Scaling up an API proxy in OCaml
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At Mashape, we’ve been building a new product, APIAnalytics, to let anyone easily track and monitor anything related to HTTP in their applications. To be successful, it needs to be extremely easy to plug any application into it. There’s many ways to achieve that with as little friction as possible, such as agents and libraries for every popular language, but for now let’s talk about HTTP proxies.
Some of our requirements for HARchiver, our official lightweight proxy for APIAnalytics are:
- No dependencies
- Sub-millisecond latency
- Blazing®™ Fast©
- 100% reliable
We’re going to be running HARchiver on the live Mashape.com API hub, so any failure is out of question because it could take down the apps of the hundreds of thousands of developers leveraging the Mashape platform.
After eliminating all the languages that require some sort of runtime (Node, Java, etc.) and the ones that don’t prioritize safety and correctness (C, C++, etc.), we’re left with not many options. Rust is also still way too immature and untested. Fortunately, it turns out to be a perfect use case for my new favorite language, OCaml.
For those unfamiliar with it, OCaml is a functional programming language that values (in this order): speed, correctness and safety. It sits close to D, Dart and ASP on the 2014/Q1 programming language rankings, it was released in 1996 and has been gaining a fair amount of popularity in the last few years.
Surprisingly, reaching Feature Complete took less time than expected. It’s the performance tuning that turned out to be more challenging, through no fault of the language itself. OCaml currently lives in a weird state, split between 2 Standard Libraries (the included one is aimed at compiler development and hence is quite minimal). One is made by Jane Street Capital, called Core, while the other is a community-built one, called Batteries. The same exact thing happens when it comes to picking an Async/IO engine. Jane Street makes “Async”, but the community has mostly rallied around Lwt. I’m using both Core and Lwt.
Making it faster
All the following numbers are on a fairly weak laptop i5-4200U CPU, testing against a local nginx server serving a small (110 bytes) static file. I’ll be using siege for the load testing. Each test is run 3 times, keeping only the median result.
To provide a baseline, let’s put a second nginx server and configure it as a reverse proxy. HARchiver will need to achieve similar performance despite doing a lot more processing.
All the siege tests are run with
siege -c 500 -b -t 10S
That means: 500 concurrent client connections, each trying to complete as many GET calls as possible, for 10 seconds.
siege -> nginx proxy -> nginx server
And now, let’s test it with the first, unoptimized version of HARchiver between the client and the server, all three running on the same machine.
siege -> HARchiver -> nginx server
Briefly, this is what HARchiver needs to do:
- Parse the incoming request, grab the headers and the query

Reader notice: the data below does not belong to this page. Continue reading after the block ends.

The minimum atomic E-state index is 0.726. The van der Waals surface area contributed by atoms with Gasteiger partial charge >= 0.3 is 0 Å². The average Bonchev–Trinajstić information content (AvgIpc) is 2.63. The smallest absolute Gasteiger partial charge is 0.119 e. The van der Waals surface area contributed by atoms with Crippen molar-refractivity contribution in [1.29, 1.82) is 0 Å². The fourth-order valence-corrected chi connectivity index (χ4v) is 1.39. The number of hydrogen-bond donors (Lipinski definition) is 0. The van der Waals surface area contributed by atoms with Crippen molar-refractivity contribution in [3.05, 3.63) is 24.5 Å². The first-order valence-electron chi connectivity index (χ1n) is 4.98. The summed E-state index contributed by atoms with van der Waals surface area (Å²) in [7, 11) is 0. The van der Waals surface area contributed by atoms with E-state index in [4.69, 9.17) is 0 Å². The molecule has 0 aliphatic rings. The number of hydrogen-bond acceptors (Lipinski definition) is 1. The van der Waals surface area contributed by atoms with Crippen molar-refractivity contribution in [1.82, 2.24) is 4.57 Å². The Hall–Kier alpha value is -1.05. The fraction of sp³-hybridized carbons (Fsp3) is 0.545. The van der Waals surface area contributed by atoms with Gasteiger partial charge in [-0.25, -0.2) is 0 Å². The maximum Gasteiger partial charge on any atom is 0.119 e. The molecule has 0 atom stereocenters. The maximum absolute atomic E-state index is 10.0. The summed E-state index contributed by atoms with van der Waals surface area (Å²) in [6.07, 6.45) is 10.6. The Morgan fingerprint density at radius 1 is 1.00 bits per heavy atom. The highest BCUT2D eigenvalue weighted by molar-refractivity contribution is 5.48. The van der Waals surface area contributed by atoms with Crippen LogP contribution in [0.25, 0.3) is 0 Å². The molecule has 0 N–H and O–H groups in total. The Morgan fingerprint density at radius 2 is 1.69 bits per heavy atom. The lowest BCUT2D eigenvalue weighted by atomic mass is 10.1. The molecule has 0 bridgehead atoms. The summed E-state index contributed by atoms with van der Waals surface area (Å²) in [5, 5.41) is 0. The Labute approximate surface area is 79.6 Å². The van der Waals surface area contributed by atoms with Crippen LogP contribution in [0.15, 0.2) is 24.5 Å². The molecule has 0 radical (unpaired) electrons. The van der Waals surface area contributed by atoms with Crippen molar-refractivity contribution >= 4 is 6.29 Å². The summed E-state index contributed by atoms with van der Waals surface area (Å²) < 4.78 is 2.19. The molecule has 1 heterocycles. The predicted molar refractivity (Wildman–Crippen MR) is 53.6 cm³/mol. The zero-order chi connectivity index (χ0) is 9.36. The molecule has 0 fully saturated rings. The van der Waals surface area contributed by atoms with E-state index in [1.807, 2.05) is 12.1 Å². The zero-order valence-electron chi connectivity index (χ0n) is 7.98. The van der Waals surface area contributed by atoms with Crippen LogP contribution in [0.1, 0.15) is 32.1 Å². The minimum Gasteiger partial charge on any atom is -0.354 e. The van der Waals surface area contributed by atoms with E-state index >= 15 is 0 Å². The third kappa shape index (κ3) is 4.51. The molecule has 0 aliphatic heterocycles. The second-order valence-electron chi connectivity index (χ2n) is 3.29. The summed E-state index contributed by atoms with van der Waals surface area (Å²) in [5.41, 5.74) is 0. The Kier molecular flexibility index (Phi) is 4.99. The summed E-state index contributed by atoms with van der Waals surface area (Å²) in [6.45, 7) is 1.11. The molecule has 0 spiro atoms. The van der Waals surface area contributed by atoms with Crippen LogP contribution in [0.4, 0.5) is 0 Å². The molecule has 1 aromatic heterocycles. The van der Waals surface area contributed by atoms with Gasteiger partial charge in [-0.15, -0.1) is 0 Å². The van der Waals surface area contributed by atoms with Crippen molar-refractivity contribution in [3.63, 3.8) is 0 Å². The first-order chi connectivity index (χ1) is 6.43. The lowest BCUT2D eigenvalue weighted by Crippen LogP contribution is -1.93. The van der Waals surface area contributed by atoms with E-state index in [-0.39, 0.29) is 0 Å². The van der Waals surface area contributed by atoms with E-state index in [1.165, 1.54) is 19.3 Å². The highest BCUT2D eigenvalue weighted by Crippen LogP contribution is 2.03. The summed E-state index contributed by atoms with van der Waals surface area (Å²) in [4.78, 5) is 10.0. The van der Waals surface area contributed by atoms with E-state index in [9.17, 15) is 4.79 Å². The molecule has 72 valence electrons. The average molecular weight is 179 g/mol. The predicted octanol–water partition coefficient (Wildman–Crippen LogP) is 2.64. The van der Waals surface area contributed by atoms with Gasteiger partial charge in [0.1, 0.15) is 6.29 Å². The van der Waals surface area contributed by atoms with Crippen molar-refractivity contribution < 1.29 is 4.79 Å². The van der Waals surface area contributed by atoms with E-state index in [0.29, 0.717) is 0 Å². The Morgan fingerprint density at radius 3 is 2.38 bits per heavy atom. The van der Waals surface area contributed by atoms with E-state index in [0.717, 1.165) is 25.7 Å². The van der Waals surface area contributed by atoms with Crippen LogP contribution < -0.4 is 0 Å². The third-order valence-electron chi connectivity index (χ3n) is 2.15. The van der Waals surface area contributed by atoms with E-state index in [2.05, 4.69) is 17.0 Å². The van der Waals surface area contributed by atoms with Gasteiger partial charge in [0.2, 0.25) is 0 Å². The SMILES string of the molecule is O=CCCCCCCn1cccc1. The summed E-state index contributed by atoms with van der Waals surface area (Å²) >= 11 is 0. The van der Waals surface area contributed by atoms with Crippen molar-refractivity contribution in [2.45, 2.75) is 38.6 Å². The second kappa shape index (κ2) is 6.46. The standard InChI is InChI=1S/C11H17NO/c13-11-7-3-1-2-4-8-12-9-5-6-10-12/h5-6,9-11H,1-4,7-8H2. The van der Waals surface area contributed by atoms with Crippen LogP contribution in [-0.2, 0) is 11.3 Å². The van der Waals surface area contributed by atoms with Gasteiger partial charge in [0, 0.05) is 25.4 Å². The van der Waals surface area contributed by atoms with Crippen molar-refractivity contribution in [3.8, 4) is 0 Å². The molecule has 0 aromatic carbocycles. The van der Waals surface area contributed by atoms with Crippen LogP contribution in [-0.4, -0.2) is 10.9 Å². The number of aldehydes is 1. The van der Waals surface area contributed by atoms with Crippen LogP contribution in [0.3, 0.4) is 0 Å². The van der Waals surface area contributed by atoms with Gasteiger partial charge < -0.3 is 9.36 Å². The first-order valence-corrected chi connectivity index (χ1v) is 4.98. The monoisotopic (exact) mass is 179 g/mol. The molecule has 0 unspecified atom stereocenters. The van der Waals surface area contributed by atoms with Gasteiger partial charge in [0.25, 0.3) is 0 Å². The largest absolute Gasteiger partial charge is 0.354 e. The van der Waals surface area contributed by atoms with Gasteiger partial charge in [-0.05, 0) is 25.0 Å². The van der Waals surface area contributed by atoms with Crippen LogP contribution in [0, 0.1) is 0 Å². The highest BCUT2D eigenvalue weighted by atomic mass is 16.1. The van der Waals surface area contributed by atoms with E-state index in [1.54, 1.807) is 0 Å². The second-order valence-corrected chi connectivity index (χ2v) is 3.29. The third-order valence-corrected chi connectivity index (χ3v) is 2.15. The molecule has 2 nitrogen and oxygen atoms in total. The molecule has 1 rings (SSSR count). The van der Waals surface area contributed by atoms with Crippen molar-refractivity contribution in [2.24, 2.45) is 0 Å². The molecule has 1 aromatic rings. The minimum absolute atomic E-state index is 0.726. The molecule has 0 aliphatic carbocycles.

- Open a connection to the remote host and pass everything through
- Parse the response, grab the headers and the query
- Compute some timers, sizes, count the length of the request and response bodies, then create a JSON representation of the whole exchange
- Send it off via ZMQ
Still, it doesn’t look so great considering that the average response time was doubled.
After plenty of small performance improvements, I used the excellent Lwt_pool module to maintain a group of system DNS resolvers and split the load between them.
After noticing insane DNS traffic to the system resolver, I wrote a homemade generic async caching system, leveraging the fantastic OCaml type system.
Unfortunately since the beginning of this project, under heavy load (800+ client threads), HARchiver would crash with some really ugly errors:
(Unix.Unix_error "Invalid argument" select "")
Fatal error: exception (Unix.Unix_error "Operation not permitted" send "")
That, and noticing that it would happen with less threads if it was restarted immediately after crashing led me to realize that Lwt was using the Linux kernel’s select() syscall as its engine to keep track of async tasks. After a few tweaks to switch to the libev engine, all the stability problems disappeared and the performance improvements were great:
And there we go, all the objectives are met, the performance is decently close to the extremely performant nginx while doing way more processing for each request. If you’ve been paying attention, you might have noticed that the average response time is 5ms longer than the baseline. This is because HARchiver is more taxed at our current benchmark settings than nginx and the response times suffer as a result. Under reasonable production load (up to 500 req/sec) the response time compared to going straight to the server is no more than 1ms longer.
A Node.js implementation
Finally, let’s compare it to a quick and dirty Node.js test implementation that does all the same processing that the OCaml proxy does.
Even though it hasn’t been optimized as much as the OCaml version, the difference is massive.